|Finance Minister Kolley|
At the time the Finance Minister was making such spurious denial, we said we will give him the benefit of the doubt since we were not in possession of the budget figures in question. We were further influenced by his status within the regime and because he was a former staff of the local office of the United Nations Development Program who aught to know better.
The facts we were subsequently able to access run contrary to the emphatic statement of denial that the Minister offered to the Daily Observer, the dictator's official mouthpiece.
Let us look at the facts as they appear in the Minister's budget proposal. It is true that from 2013 to this year, Minister's salaries were held at D 244,800 annually or D 20,400 per month. This figure excludes benefits and privileges this class of public servants enjoy, like two or more luxury vehicles, fueled on the tax payers, residential allowances and other hidden fringe benefits.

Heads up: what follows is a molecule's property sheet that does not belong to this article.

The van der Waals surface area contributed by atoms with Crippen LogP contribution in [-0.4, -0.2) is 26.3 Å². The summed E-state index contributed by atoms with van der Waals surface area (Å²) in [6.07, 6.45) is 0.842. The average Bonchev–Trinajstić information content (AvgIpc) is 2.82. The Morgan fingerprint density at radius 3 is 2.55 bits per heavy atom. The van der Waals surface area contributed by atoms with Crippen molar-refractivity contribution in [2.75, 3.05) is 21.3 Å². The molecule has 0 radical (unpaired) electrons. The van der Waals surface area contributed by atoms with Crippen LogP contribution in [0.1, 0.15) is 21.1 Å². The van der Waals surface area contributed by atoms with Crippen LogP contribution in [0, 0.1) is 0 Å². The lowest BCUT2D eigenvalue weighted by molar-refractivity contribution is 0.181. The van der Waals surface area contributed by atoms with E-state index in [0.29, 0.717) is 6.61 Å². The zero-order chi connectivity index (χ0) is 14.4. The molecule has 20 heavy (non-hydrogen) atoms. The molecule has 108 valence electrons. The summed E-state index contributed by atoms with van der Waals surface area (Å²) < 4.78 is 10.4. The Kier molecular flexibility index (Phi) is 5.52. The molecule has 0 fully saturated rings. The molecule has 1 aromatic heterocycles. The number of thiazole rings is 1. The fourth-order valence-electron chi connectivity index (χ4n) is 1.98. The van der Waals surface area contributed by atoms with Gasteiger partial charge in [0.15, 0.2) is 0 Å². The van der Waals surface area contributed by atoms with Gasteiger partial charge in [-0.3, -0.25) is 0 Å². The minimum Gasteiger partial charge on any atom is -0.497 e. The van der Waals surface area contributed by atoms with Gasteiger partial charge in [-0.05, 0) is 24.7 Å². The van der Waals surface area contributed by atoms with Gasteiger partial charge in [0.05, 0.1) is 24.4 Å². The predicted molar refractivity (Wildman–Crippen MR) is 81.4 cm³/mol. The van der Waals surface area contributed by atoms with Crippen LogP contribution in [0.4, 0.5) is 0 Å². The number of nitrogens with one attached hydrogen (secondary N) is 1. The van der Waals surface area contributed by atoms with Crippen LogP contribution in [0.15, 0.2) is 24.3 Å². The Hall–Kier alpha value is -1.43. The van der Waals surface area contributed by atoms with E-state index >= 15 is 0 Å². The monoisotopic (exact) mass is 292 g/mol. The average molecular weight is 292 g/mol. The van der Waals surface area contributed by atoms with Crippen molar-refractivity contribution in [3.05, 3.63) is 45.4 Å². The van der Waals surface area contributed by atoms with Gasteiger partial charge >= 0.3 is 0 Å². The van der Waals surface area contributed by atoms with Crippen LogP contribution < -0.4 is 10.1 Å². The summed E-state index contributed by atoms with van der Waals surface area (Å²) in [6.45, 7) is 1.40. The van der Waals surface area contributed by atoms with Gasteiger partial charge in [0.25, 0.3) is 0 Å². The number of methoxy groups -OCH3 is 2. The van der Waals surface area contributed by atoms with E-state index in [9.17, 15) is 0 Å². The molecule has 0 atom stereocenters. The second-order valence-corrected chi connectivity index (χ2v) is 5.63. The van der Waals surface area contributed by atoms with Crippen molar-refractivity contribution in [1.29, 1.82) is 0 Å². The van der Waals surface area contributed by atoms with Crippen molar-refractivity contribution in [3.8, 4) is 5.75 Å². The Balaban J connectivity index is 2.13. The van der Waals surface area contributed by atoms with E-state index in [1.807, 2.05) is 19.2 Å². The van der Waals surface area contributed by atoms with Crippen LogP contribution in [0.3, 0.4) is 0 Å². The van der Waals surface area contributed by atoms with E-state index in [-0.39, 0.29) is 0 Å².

|Hon. Samba Jallow|
But in this year's budget proposals of the Finance Minister, a budget provision amounting to D 331,000 from D 244,800 in the previous three years i.e. from 2013 - 2015. These are simple, plain figures that a primary school pupil can easily decipher thus making the Minister's denial not only laughable but an in insult to Hon. Samba Jallow and to the collective intelligence of the Gambian people.
The proposed increase represent 35% from the three-year base salary, averaging out to a little over 11% over the same three-year period which is still higher than the official rate of inflation considered to be 7%.
If the regime's argument is that the new salary proposals represent cost-of-living adjustment, then the morality of such a proposal becomes even more repugnant as we maintained in our first post on the issue. Fiscally, it still remains irresponsible regardless of the regime's reasoning given the precarious state of Gambia's economy.
In short, any increase in salaries without a corresponding decrease in spending elsewhere (i.e. savings) is fiscally irresponsible and morally repugnant. The increase should, therefore, be rescinded by the Minister or be voted down by the National Assembly. Yes, we know, it's a rubber-stamp parliament.